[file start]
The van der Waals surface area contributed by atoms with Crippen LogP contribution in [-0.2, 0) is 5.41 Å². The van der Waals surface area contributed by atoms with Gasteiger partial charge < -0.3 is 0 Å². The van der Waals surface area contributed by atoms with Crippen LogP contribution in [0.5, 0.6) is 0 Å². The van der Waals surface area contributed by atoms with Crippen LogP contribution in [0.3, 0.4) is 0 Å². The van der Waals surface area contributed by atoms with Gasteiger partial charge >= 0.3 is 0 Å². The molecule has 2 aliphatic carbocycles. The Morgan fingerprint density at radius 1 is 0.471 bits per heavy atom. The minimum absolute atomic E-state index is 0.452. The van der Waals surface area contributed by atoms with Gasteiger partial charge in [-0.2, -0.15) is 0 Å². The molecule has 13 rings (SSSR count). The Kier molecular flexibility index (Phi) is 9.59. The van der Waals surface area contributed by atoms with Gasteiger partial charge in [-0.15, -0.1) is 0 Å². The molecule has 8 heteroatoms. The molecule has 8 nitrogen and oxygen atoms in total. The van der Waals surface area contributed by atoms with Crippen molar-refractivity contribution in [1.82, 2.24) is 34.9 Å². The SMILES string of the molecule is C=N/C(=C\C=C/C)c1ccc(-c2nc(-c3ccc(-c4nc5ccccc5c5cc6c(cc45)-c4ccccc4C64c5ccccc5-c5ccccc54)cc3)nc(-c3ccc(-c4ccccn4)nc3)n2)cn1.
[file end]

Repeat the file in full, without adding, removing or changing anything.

The van der Waals surface area contributed by atoms with Crippen LogP contribution in [-0.2, 0) is 5.41 Å². The van der Waals surface area contributed by atoms with Gasteiger partial charge < -0.3 is 0 Å². The van der Waals surface area contributed by atoms with Crippen LogP contribution in [0.5, 0.6) is 0 Å². The van der Waals surface area contributed by atoms with Crippen LogP contribution in [0.3, 0.4) is 0 Å². The van der Waals surface area contributed by atoms with Gasteiger partial charge >= 0.3 is 0 Å². The molecule has 2 aliphatic carbocycles. The Morgan fingerprint density at radius 1 is 0.471 bits per heavy atom. The minimum absolute atomic E-state index is 0.452. The van der Waals surface area contributed by atoms with Gasteiger partial charge in [-0.2, -0.15) is 0 Å². The molecule has 13 rings (SSSR count). The Kier molecular flexibility index (Phi) is 9.59. The van der Waals surface area contributed by atoms with Gasteiger partial charge in [-0.15, -0.1) is 0 Å². The molecule has 8 heteroatoms. The molecule has 8 nitrogen and oxygen atoms in total. The van der Waals surface area contributed by atoms with Crippen molar-refractivity contribution in [1.82, 2.24) is 34.9 Å². The SMILES string of the molecule is C=N/C(=C\C=C/C)c1ccc(-c2nc(-c3ccc(-c4nc5ccccc5c5cc6c(cc45)-c4ccccc4C64c5ccccc5-c5ccccc54)cc3)nc(-c3ccc(-c4ccccn4)nc3)n2)cn1.